Was that Roger B. Hayden pinch-hitting at last week's budget address by the Baltimore County executive in the packed County Council chamber?
It looked like C.A. Dutch Ruppersberger all right, the Democrat who unseated the Republican Mr. Hayden as executive last fall. But the first sound-bite of the Ruppersberger address was vintage Hayden: "The days of unlimited government resources are over and will likely never return."
Also, Mr. Ruppersberger's proposal for fiscal 1996 -- a $1.29 billion budget that includes $917 million in county expenditures, or $19 million more than in the previous year -- seemed as lean as most of the spending plans Mr. Hayden devised during his recession-plagued term. This likeness is by necessity, given that local tax revenues remain as stagnant as they were a few years ago.
Where the similarities end, however, is in the approaches of the two executives. Mr. Ruppersberger takes a big-picture view that shows he's as mindful of the future as his predecessor was oriented to today's bottom line. He has balanced the numbers and tended to the basics. But at the same time, he has reserved leftover funds for essentials such as public education and the police department. In fact, of his requested $19 million increase, $17.2 million -- or 91 percent -- would go to the schools ($13.5 million) and police ($3.7 million.)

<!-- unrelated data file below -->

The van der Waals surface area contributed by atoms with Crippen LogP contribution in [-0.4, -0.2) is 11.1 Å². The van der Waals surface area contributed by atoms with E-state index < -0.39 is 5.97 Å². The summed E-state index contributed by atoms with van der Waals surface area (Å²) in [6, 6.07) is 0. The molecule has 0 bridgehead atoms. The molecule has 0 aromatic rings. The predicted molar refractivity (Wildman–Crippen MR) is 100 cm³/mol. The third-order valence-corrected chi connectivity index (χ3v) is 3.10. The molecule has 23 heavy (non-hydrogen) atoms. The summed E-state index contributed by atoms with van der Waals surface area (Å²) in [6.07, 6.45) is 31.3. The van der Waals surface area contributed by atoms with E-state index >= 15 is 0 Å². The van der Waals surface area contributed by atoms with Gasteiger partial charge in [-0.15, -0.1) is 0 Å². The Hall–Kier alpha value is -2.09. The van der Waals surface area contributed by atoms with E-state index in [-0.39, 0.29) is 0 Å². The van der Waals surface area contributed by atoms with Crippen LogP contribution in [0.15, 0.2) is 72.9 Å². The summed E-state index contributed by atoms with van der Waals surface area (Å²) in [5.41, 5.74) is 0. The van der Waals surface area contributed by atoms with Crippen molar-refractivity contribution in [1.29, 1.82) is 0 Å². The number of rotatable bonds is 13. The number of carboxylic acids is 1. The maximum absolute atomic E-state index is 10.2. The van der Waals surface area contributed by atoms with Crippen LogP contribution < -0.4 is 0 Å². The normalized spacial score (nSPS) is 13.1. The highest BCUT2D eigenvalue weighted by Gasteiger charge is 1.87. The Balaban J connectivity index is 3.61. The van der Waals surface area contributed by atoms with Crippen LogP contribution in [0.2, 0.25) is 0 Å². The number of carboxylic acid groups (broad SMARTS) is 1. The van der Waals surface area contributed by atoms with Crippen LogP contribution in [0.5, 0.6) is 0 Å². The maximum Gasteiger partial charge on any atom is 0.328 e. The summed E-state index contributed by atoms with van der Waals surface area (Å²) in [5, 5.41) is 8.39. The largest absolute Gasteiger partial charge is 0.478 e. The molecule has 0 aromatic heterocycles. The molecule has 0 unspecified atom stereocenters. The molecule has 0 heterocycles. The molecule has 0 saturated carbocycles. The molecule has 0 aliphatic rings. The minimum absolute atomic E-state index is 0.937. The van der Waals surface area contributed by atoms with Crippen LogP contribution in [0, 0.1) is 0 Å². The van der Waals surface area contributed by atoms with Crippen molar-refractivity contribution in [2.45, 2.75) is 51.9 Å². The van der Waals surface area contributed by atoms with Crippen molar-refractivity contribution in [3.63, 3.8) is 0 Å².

Another of his key priorities is the revitalization of the county's aging and rapidly urbanizing communities. Toward that end, the executive has set aside money to patch up 50 alleys and 250 miles of roadway. These amount to a fraction of the pavement in the 612-square-mile jurisdiction, but they constitute a significant first step that will need to be repeated in years to come.
Credit the executive for a spending plan that, despite the county's anemic revenues, envisions good schools, safe streets and attractive communities as not just important ends in themselves but also key economic revitalization tools.
Meanwhile, the County Council members skipped their traditional public responses to the budget address. Later, though, council Chairman Vincent J. Gardina said he wants to cut into education. He wants payback for what he alleges was Superintendent Stuart Berger's bad-faith negotiations over a school system surplus of more than $10 million in health insurance funds. Revenge might be sweet to some council members, but they angrily take an ax to education at the risk of worsening relations with PTAs, the teachers union and other influential groups -- not to mention the county's tenuous hold on middle-class households.